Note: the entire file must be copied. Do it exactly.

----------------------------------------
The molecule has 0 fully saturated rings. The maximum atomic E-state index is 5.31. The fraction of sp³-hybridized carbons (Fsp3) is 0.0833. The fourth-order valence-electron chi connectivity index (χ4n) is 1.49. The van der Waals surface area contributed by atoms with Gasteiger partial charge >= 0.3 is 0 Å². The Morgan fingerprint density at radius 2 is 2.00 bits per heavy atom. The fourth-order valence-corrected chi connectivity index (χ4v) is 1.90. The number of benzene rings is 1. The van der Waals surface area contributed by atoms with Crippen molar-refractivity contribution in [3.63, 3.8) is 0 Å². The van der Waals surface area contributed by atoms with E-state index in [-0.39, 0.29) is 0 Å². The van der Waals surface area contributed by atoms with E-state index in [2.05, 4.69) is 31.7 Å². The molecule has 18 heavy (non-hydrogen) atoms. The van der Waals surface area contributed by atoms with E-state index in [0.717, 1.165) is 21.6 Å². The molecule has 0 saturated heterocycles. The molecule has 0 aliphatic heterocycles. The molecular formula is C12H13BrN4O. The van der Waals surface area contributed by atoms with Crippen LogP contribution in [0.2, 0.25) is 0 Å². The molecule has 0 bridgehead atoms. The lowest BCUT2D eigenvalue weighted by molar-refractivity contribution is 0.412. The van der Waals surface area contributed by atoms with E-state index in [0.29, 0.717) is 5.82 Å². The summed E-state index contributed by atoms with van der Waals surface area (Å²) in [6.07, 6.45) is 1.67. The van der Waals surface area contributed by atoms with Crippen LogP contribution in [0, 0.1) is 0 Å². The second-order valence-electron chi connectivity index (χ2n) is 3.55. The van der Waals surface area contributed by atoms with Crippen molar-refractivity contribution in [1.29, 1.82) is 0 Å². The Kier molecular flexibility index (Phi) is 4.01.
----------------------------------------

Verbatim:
The molecule has 0 fully saturated rings. The maximum atomic E-state index is 5.31. The fraction of sp³-hybridized carbons (Fsp3) is 0.0833. The fourth-order valence-electron chi connectivity index (χ4n) is 1.49. The van der Waals surface area contributed by atoms with Gasteiger partial charge >= 0.3 is 0 Å². The Morgan fingerprint density at radius 2 is 2.00 bits per heavy atom. The fourth-order valence-corrected chi connectivity index (χ4v) is 1.90. The number of benzene rings is 1. The van der Waals surface area contributed by atoms with Crippen molar-refractivity contribution in [3.63, 3.8) is 0 Å². The van der Waals surface area contributed by atoms with E-state index in [-0.39, 0.29) is 0 Å². The van der Waals surface area contributed by atoms with E-state index in [2.05, 4.69) is 31.7 Å². The molecule has 18 heavy (non-hydrogen) atoms. The van der Waals surface area contributed by atoms with E-state index in [0.717, 1.165) is 21.6 Å². The molecule has 0 saturated heterocycles. The molecule has 0 aliphatic heterocycles. The molecular formula is C12H13BrN4O. The van der Waals surface area contributed by atoms with Crippen LogP contribution in [0.2, 0.25) is 0 Å². The molecule has 0 bridgehead atoms. The lowest BCUT2D eigenvalue weighted by molar-refractivity contribution is 0.412. The van der Waals surface area contributed by atoms with E-state index in [0.29, 0.717) is 5.82 Å². The summed E-state index contributed by atoms with van der Waals surface area (Å²) in [6.07, 6.45) is 1.67. The van der Waals surface area contributed by atoms with Crippen LogP contribution in [0, 0.1) is 0 Å². The second-order valence-electron chi connectivity index (χ2n) is 3.55. The van der Waals surface area contributed by atoms with Crippen molar-refractivity contribution in [1.29, 1.82) is 0 Å². The Kier molecular flexibility index (Phi) is 4.01.